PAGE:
Brain injuries are divided into two categories dependent upon the manner in which somebody was injured:

A traumatic brain injury comes from a knock or bump to the head, perhaps from a car accident or sporting injury, and is caused by outside forces. The second category, acquired brain injury, covers all injuries from birth, including TBIs, but generally will be caused by an internal force or complication, such as stroke, infections, or heart attack etc.

The Centers for Disease Control and Prevention estimated that between 2002 and 2006, 275,000 people were hospitalized with TBIs, and 52,000 of those were terminal. These figures are quite stark but demonstrate the potential severity of brain injuries. TBIs are the leading cause of death and disability worldwide, according to a 2003 study.

What will happen immediately after the injury?

When a person is admitted to the hospital following a serious brain injury, they will most likely require medical stabilization and round the clock monitoring and management of basic life functions such as respiration and swallowing.

Doctors may decide that neurosurgery is necessary, and will quickly undertake this highly intricate procedure. It is important to remember that not all patients who undergo surgery are more seriously injured; nor is their prognosis any more likely to be negative than those who did not require surgery.

The majority of patients will remain in intensive care until they stabilize. The more time that passes after the injury, the more positive the outlook for recovery.

Predictors for prognosis

Medical professionals will refer to various indicators to develop a prognosis, as each injury and patient is different.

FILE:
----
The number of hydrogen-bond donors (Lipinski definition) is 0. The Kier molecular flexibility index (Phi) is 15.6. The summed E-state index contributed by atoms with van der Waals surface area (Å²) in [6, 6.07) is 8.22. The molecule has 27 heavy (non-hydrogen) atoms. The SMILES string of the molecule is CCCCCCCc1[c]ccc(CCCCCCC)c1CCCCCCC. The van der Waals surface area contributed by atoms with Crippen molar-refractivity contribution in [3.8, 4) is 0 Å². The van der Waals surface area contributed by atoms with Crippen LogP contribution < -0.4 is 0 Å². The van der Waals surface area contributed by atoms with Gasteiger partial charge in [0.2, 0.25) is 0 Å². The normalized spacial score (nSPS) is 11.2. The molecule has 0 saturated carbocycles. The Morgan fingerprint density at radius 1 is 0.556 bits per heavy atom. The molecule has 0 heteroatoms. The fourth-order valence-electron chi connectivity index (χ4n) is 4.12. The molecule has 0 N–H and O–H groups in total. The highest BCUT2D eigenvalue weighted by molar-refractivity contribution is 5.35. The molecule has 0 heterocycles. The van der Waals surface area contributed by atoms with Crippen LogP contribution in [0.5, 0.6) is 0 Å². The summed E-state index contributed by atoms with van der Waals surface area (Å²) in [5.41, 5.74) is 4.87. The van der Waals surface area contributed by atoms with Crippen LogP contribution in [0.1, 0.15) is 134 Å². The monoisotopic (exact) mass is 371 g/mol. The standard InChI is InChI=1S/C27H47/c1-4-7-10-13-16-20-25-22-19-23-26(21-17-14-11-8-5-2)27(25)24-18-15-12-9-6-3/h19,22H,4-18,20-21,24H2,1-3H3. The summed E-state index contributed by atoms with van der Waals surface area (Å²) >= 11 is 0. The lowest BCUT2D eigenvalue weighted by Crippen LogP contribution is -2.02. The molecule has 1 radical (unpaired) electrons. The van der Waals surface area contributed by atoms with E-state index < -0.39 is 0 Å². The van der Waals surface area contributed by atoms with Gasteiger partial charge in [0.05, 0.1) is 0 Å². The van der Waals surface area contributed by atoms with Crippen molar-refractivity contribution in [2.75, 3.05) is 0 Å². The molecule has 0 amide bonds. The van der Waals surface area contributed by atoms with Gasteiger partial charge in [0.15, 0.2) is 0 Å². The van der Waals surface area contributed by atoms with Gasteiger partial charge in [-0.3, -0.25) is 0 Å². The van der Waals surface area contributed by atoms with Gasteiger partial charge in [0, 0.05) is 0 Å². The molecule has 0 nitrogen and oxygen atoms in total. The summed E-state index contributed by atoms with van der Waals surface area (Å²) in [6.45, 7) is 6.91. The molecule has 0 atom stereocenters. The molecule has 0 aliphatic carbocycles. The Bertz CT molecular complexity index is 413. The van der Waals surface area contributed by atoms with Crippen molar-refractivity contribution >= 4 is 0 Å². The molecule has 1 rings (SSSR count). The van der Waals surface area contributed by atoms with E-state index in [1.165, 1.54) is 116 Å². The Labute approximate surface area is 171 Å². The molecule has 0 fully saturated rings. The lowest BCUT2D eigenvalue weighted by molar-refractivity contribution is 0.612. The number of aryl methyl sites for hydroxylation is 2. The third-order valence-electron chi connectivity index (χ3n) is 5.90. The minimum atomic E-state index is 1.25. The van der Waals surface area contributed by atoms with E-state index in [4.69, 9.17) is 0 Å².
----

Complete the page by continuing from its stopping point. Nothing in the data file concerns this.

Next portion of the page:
Below are just some of these prognosis indicators:

  • Age – recovery prognosis declines with age
  • Glasgow Coma Scale – assesses coma and impaired consciousness; communicates the level of consciousness of patients with acute brain injury
  • Location of contusion on the brain – determines which part of the brain and/or body may be impaired, such as the frontal lobe which can cause impulsiveness or aggression
  • Length of time spent in coma – paired with post-traumatic amnesia, this can dictate how long the recovery period will take

The recovery period

Depending on the severity of brain injury, the most immediate mechanism will be for the brain to attempt to repair itself - mending bruising and reducing swelling of tissue. Damaged brain cells will begin to function over coming weeks.

A period of physical rehabilitation will most likely be required. This stimulates the brain to retrain neurons in place of those that were lost/damaged in their injury and will include functional and physical skills (depending on what was lost through injury).

Prognosis is never clear cut and is dependent on a number of things which are totally patient-specific. Although TBIs are the leading cause of death and disability globally, that does not mean all patients with a TBI will suffer either of these.